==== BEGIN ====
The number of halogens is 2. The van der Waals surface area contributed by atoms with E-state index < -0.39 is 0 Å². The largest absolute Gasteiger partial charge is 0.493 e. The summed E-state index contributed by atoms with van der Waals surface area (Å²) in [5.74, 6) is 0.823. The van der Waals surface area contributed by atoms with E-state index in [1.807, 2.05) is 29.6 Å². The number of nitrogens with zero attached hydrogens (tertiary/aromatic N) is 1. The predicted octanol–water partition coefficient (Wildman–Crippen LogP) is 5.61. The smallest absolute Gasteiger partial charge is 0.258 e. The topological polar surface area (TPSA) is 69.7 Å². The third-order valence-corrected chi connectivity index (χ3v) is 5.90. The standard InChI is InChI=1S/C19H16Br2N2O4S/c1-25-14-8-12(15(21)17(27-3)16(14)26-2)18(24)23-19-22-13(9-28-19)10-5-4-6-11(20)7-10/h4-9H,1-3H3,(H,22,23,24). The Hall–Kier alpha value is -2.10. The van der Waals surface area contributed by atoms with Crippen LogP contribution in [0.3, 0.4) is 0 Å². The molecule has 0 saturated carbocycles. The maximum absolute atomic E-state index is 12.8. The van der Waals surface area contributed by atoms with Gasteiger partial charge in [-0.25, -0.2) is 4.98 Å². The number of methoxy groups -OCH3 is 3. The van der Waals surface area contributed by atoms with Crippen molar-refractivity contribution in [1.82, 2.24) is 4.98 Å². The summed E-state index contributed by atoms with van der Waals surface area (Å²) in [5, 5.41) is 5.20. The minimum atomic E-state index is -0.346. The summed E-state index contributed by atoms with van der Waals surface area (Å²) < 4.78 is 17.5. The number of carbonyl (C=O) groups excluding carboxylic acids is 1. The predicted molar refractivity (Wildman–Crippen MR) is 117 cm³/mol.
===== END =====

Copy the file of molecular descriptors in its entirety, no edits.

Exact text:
The number of halogens is 2. The van der Waals surface area contributed by atoms with E-state index < -0.39 is 0 Å². The largest absolute Gasteiger partial charge is 0.493 e. The summed E-state index contributed by atoms with van der Waals surface area (Å²) in [5.74, 6) is 0.823. The van der Waals surface area contributed by atoms with E-state index in [1.807, 2.05) is 29.6 Å². The number of nitrogens with zero attached hydrogens (tertiary/aromatic N) is 1. The predicted octanol–water partition coefficient (Wildman–Crippen LogP) is 5.61. The smallest absolute Gasteiger partial charge is 0.258 e. The topological polar surface area (TPSA) is 69.7 Å². The third-order valence-corrected chi connectivity index (χ3v) is 5.90. The standard InChI is InChI=1S/C19H16Br2N2O4S/c1-25-14-8-12(15(21)17(27-3)16(14)26-2)18(24)23-19-22-13(9-28-19)10-5-4-6-11(20)7-10/h4-9H,1-3H3,(H,22,23,24). The Hall–Kier alpha value is -2.10. The van der Waals surface area contributed by atoms with Crippen LogP contribution in [0.3, 0.4) is 0 Å². The molecule has 0 saturated carbocycles. The maximum absolute atomic E-state index is 12.8. The van der Waals surface area contributed by atoms with Gasteiger partial charge in [-0.25, -0.2) is 4.98 Å². The number of methoxy groups -OCH3 is 3. The van der Waals surface area contributed by atoms with Crippen molar-refractivity contribution in [1.82, 2.24) is 4.98 Å². The summed E-state index contributed by atoms with van der Waals surface area (Å²) in [5, 5.41) is 5.20. The minimum atomic E-state index is -0.346. The summed E-state index contributed by atoms with van der Waals surface area (Å²) < 4.78 is 17.5. The number of carbonyl (C=O) groups excluding carboxylic acids is 1. The predicted molar refractivity (Wildman–Crippen MR) is 117 cm³/mol.